Frederic Madden, born in Portsmouth in February 1801, was the kind of scholar normally associated with the Elizabethans. Though he attended Magdalen Hall, Oxford, family circumstances meant he had to earn his own living, and so he was prevented from taking a degree. To make up for this, perhaps, he educated himself — he took private lessons in Hebrew, and taught himself Syriac, while along the way he became fluent in several classical and European languages, including Anglo-Saxon.
In 1824, he landed an interesting job, as copyist to Sir Henry Petrie, keeper of the Tower records. His ambition, however, was a post at the British Museum. He tried for a job in the librarian there in 1826, and was turned down, but then he got a temporary position as a temporary cataloguer. This was his foot in the door. In February 1828 he was given the job of assistant keeper in the department of manuscripts, and was promoted to keeper in July 1837.
Once established, he turned the old institution upside down. He instituted regular cataloguing — a terrific and ongoing job, as he was also acquired on a grand scale. Following the end of the Napoleonic wars, the market was flooded with manuscripts, and Madden took full advantage of this to double the size of the Museum collection.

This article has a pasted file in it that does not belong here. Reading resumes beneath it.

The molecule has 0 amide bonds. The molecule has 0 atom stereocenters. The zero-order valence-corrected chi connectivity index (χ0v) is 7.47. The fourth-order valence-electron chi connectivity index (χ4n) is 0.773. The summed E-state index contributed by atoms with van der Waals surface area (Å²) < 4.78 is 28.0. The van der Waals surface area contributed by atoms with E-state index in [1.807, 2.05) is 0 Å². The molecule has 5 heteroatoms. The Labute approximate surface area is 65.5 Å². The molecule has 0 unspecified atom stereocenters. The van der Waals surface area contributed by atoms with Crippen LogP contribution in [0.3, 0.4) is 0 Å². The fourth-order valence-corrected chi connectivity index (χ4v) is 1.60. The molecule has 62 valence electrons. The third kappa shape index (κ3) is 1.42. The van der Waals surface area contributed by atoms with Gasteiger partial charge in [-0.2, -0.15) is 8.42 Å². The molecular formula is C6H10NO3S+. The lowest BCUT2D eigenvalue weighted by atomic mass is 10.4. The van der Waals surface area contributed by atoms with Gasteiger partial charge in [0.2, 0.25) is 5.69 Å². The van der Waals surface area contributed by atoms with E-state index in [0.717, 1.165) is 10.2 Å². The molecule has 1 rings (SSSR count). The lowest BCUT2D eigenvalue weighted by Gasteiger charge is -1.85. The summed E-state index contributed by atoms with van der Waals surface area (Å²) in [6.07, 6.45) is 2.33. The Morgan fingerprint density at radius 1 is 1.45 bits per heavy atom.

Madden was a great curator, too. Many of the acquisitions were in a poor state, and so he set up a system for conservation and binding. And, in true curatorial fashion, he disapproved of the fashion for putting manuscripts on public display. Naturally, then, the new trade of photography was ideal for him. In 1856 he set up a museum studio, where a photographer (Roger Fenton) was set to the task of making facsimiles.
His single-mindedness and obstinacy earned him enemies within the Museum. One, the principal librarian, Sir Henry Ellis, was tartly described by Madden in his journal as 'always an ass; always a bully; always a time-serving, lick-spittle booby and blockhead.' He accused Ellis as being the 'slave' of Sir Anthony Panizzi, the keeper of printed books, who united in himself, according to Madden, 'all the villainy, cunning, fraud and diabolical qualities of both Richelieu and Mazarin.'
A great pity, as the quarrelling overshadowed what the Oxford Dictionary of Biography calls a "deserved reputation as a giant of Victorian scholarship."
Read about all this, plus Madden's surprisingly racy social life, in the story by Michael Borrie